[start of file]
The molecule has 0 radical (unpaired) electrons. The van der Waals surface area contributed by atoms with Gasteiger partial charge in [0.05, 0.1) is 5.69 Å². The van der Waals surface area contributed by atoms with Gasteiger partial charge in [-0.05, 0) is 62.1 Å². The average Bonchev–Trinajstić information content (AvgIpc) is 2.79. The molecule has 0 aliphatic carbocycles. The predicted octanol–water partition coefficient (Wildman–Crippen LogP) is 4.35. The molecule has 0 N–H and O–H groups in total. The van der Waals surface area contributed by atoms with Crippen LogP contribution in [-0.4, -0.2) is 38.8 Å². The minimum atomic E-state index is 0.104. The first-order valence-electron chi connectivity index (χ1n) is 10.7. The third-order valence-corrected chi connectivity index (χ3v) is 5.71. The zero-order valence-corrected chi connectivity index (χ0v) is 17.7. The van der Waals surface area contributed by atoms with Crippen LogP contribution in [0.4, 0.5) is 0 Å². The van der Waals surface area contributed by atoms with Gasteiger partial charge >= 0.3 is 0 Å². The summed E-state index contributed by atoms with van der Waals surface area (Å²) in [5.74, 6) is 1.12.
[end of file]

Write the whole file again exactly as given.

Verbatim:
The molecule has 0 radical (unpaired) electrons. The van der Waals surface area contributed by atoms with Gasteiger partial charge in [0.05, 0.1) is 5.69 Å². The van der Waals surface area contributed by atoms with Gasteiger partial charge in [-0.05, 0) is 62.1 Å². The average Bonchev–Trinajstić information content (AvgIpc) is 2.79. The molecule has 0 aliphatic carbocycles. The predicted octanol–water partition coefficient (Wildman–Crippen LogP) is 4.35. The molecule has 0 N–H and O–H groups in total. The van der Waals surface area contributed by atoms with Crippen LogP contribution in [-0.4, -0.2) is 38.8 Å². The minimum atomic E-state index is 0.104. The first-order valence-electron chi connectivity index (χ1n) is 10.7. The third-order valence-corrected chi connectivity index (χ3v) is 5.71. The zero-order valence-corrected chi connectivity index (χ0v) is 17.7. The van der Waals surface area contributed by atoms with Crippen LogP contribution in [0.4, 0.5) is 0 Å². The van der Waals surface area contributed by atoms with Gasteiger partial charge >= 0.3 is 0 Å². The summed E-state index contributed by atoms with van der Waals surface area (Å²) in [5.74, 6) is 1.12.